How is this so?

The devil, who does exist, make no mistake about that, takes our very unwavering belief as an opportunity to cast doubt and confusion in our mind. For he it is who, unaware by us, sheds the odd flash of questioning and uncertainty in our minds. It is he who aims to lead us astray from our beliefs and faith. After all, what is the point of him tempting those who don't believe? They are already in his camp. It's the others, those who believe, that he wants to recruit.

Usually, those who do not believe in God don't have any doubts about their beliefs. Have you noticed how unbelievers are always certain of their position? They believe they know for sure that God does not exist and are eager to prove it to you.

I often wonder about all the Saints we have read about. Were they all 100% totally dedicated to their beliefs and faith and were they all totally unwavering throughout their lives?

The answer is no. Most of them, if not all, had their moments of doubts, their moments of confusion and temptations. But they kept trying, through prayers, dedication, and perhaps outright stubbornness, they kept going on in their beliefs despite all the difficulties these gave rise too. No doubt, they were sinners too. Like you and me. But they kept on trying.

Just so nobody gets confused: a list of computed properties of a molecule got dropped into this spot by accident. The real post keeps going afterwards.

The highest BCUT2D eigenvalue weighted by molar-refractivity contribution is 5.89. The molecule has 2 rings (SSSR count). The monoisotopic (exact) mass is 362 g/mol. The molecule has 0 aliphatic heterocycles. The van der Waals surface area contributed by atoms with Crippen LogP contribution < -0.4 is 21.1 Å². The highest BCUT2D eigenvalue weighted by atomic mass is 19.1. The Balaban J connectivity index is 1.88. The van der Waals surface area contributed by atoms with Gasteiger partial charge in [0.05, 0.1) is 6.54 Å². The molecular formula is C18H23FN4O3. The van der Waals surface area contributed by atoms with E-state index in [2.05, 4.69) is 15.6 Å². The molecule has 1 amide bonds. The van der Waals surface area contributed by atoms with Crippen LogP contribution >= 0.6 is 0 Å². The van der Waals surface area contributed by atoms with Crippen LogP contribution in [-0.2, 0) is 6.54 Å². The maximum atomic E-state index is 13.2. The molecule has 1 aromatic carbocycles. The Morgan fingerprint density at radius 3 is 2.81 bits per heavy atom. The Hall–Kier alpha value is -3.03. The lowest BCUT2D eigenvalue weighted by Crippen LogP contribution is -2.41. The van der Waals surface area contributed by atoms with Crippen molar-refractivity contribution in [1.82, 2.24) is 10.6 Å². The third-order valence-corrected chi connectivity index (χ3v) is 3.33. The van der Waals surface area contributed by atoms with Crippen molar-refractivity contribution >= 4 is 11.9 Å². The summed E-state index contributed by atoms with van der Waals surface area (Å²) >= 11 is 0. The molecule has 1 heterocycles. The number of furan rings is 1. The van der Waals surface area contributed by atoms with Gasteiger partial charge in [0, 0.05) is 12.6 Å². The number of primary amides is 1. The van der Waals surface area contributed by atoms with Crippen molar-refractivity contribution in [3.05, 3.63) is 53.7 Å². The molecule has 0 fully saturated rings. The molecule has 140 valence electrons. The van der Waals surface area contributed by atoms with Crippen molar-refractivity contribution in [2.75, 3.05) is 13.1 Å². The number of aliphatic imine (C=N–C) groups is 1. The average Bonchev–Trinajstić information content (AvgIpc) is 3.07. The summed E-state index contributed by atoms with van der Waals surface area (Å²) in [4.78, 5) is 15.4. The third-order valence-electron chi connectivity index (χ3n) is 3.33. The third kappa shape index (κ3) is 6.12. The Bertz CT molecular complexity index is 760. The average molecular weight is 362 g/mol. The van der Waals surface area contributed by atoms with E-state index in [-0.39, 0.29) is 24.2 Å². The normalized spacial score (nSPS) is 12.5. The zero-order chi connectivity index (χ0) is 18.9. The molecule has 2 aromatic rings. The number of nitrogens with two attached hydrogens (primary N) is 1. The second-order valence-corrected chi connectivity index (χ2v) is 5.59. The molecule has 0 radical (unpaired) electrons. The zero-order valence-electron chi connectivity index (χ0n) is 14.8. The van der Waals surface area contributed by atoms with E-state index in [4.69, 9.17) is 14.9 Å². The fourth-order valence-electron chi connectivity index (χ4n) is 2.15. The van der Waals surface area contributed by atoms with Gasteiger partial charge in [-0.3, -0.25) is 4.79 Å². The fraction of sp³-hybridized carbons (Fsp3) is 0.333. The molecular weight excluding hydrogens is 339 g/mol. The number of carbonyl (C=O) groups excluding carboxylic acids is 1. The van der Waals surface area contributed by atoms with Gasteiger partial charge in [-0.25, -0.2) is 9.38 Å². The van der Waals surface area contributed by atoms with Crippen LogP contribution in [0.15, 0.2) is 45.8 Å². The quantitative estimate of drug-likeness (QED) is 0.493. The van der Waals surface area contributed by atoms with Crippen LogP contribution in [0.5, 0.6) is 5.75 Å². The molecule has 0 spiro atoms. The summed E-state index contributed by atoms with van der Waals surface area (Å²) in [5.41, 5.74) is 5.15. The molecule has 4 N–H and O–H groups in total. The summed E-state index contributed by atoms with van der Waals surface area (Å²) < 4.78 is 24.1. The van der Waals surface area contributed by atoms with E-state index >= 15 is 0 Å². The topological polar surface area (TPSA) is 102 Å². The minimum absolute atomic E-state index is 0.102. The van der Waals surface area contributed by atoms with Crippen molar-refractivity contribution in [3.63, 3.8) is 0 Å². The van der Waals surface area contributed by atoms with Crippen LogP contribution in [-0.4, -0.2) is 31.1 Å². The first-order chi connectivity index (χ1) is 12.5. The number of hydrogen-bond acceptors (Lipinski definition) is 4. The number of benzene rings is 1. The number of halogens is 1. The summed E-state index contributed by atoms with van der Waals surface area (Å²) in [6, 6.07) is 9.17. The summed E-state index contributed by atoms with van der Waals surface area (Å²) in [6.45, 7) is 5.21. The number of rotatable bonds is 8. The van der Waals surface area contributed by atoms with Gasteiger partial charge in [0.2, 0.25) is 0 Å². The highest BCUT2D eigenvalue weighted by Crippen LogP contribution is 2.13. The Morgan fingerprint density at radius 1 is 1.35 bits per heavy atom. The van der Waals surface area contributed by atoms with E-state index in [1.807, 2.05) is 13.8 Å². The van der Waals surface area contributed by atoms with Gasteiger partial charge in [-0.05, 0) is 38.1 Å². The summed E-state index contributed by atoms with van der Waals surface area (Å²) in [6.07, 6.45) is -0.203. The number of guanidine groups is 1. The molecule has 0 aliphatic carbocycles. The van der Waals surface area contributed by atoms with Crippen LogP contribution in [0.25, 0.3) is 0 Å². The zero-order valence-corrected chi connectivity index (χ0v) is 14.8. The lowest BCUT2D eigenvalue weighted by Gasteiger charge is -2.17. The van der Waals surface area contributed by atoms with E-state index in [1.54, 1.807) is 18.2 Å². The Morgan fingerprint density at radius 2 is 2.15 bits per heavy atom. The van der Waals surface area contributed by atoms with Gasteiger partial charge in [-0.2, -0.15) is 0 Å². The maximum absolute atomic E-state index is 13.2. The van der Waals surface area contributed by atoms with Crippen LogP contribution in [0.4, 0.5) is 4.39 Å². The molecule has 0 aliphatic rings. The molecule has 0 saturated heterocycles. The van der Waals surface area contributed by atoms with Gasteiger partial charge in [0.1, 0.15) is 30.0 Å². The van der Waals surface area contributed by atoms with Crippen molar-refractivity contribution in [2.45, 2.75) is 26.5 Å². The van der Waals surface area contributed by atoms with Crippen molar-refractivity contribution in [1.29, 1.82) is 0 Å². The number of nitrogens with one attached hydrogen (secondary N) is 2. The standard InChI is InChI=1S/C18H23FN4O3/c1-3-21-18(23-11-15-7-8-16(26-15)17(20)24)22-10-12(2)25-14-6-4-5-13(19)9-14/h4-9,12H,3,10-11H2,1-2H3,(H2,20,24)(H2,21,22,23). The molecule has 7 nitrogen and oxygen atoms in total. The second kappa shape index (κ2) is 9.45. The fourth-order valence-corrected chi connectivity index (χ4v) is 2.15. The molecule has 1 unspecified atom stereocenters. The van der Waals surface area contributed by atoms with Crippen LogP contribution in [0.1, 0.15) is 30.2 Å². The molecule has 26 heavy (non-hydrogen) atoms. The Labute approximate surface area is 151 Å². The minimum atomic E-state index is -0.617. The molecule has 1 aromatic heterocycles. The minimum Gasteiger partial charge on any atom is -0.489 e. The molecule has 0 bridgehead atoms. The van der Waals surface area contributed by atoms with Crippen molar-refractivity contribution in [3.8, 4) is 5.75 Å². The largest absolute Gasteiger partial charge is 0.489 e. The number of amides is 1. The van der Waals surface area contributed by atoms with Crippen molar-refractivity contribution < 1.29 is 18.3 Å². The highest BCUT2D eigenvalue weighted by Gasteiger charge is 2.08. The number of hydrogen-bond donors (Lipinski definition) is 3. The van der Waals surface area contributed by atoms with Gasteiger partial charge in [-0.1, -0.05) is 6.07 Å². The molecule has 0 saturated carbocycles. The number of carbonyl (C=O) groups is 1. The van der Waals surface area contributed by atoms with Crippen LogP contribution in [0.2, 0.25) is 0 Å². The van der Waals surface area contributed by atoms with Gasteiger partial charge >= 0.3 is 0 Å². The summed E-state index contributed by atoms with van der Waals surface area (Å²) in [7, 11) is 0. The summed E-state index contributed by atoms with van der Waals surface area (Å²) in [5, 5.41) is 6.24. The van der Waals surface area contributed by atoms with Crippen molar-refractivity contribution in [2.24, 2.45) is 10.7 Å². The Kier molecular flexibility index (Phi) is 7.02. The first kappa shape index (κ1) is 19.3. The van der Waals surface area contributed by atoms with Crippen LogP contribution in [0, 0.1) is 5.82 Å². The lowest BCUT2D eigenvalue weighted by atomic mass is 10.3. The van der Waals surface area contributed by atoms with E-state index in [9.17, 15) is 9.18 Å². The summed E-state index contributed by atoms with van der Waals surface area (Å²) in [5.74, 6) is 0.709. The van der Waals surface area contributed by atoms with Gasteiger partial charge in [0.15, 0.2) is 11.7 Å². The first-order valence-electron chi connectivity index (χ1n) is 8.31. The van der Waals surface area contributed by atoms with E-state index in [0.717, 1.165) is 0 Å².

Despite their failings, their short-comings, and their weaknesses - Saints are sinners who kept on trying.

Hopefully ... like you and me.

Sunday, 18 August 2019

It's not important


What is important at one point in time may not be that important at another point in time further down the line.

But at the time, it was very important to you. That is why you argued your case, you took entrenched positions, and you had a strong point of view.

The point was that you were right, and therefore it follows that if you were right then the other person was wrong. And it was your duty to stand up for your rights. It was right that you do so and not walk away and let wrong get away with it.

It was a matter of principle. And where principles are involved it was important that you fight for them.

Eventually, the matter may or may not have been resolved. Both parties may or may not have reconciled or compromised.

It is possible that you both went your separate ways. Perhaps you never spoke to each other ever since. Maybe you have not even met ever since. You both walked away and the issue was left unresolved.

But now, years later, looking back, was it that important after all?